Interpolate using Green’s functions for splines in 1-3 dimensions


gmt greenspline [ table ] -Ggrdfile [ -Agradfile+f|0|1|2|3|4|5 ] [ -C[[n|r|v]value[%]][+c][+ffile][+i][+n] ] [ -D[+xxname][+yyname][+zzname][+vvname][+sscale][+ooffset][+ninvalid][+ttitle][+rremark] ] [ -E[misfitfile][+rreportfile] ] [ -Ixinc[/yinc[/zinc]] ] [ -L[t][r] ] [ -Nnodefile ] [ -Q[az|x/y/z] ] [ -Rxmin/xmax[/ymin/ymax[/zmin/zmax]] ] [ -Sc|l|p|q|r|t[tension[/scale]][+elimit][+nodd] ] [ -Tmaskgrid ] [ -V[level] ] [ -W[w]] [ -Zmode ] [ -bbinary ] [ -dnodata[+ccol] ] [ -eregexp ] [ -fflags ] [ -ggaps ] [ -hheaders ] [ -iflags ] [ -oflags ] [ -qflags ] [ -rreg ] [ -sflags ] [ -wflags ] [ -x[[-]n] ] [ -:[i|o] ] [ --PAR=value ]

Note: No space is allowed between the option flag and the associated arguments.


greenspline uses the Green’s function \(g(\mathbf{x}; \mathbf{x}')\) for the chosen spline and geometry to interpolate data at regular [or arbitrary] output locations. Choose between minimum curvature, regularized, or continuous curvature splines in tension for either 1-D, 2-D, or 3-D Cartesian coordinates or spherical surface coordinates. Mathematically, the solution is composed as

\[w(\mathbf{x}) = T(\mathbf{x}) + \sum_{j=1}^{n} \alpha_j g(\mathbf{x}; \mathbf{x}_j),\]

where \(\mathbf{x}\) is the output location, \(n\) is the number of points, \(T(\mathbf{x})\) is a trend function, and \(\alpha_j\) are the n unknown weights we must solve for. Typically, \(T(\mathbf{x})\) is a linear or planar trend (Cartesian geometries) or mean value (spherical surface) and a least-squares solution is determined and removed from the data, yielding data residuals (\(\Delta w_i = w_i - T(\mathbf{x}_i)\)); these are then normalized for numerical stability. The unknown coefficients \(\alpha_j\) are determined by requiring the solution to fit the observed residual data exactly:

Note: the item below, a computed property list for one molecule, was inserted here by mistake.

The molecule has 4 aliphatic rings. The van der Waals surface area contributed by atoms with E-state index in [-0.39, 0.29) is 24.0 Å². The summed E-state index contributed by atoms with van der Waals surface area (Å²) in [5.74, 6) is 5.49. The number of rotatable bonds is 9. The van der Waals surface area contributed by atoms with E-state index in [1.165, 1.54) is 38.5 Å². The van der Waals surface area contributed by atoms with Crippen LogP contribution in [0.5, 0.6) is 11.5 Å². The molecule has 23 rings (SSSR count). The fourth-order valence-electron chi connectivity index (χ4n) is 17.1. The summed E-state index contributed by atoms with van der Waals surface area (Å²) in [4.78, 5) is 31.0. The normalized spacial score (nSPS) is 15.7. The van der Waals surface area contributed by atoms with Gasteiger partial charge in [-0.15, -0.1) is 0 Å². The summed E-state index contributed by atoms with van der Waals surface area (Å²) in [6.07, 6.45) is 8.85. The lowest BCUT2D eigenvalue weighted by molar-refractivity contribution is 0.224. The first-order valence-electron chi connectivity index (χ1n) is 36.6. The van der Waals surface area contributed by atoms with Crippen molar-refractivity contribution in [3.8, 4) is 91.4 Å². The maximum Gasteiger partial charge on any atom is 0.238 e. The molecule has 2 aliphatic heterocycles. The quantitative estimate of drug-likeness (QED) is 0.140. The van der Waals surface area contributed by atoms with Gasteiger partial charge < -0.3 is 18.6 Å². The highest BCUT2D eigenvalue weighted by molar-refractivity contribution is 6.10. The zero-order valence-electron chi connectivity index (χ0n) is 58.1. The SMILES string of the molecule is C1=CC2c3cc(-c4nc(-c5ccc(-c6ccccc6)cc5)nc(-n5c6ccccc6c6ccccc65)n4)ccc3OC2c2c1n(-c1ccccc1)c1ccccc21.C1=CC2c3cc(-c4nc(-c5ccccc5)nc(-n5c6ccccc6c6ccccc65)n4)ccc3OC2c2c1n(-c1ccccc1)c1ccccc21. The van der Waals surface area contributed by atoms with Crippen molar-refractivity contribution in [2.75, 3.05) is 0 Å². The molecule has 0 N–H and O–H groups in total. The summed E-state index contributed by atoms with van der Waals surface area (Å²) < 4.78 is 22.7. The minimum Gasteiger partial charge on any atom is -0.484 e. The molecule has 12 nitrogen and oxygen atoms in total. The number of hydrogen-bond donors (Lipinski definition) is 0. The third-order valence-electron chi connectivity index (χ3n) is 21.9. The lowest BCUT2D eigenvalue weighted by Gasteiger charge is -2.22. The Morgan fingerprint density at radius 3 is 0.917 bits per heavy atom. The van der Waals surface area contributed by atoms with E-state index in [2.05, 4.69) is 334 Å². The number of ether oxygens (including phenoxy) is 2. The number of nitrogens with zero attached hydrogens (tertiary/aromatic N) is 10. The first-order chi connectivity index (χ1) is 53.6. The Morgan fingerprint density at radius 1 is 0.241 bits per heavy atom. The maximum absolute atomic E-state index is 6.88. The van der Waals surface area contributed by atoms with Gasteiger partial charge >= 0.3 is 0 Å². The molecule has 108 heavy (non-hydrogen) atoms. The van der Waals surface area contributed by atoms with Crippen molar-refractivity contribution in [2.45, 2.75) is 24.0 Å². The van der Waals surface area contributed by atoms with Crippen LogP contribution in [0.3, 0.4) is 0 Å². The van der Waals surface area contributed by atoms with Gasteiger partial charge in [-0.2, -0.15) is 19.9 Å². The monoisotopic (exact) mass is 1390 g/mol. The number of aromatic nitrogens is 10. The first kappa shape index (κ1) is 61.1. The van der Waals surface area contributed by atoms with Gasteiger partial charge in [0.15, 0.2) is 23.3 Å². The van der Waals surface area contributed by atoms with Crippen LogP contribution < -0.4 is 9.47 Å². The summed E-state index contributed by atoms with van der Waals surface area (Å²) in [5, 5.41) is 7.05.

\[\Delta w(\mathbf{x}_i) = \sum_{j=1}^{n} \alpha_j g(\mathbf{x}_i; \mathbf{x}_j), \quad i = 1,n\]

yielding a \(n \times n\) linear system to be solved for the coefficients.

If there are also m observed constraints on the gradient s of the curve or surface (-A) then we must add additional m unknown coefficients and use the gradient of the Green’s functions to satisfy the m extra constraints:

\[s(\mathbf{x}_k) = \nabla w(\mathbf{x}_k) = \sum_{j=1}^{n} \alpha_j \nabla g(\mathbf{x}_k; \mathbf{x}_j) \mathbf{n}_k, \quad k = 1,m\]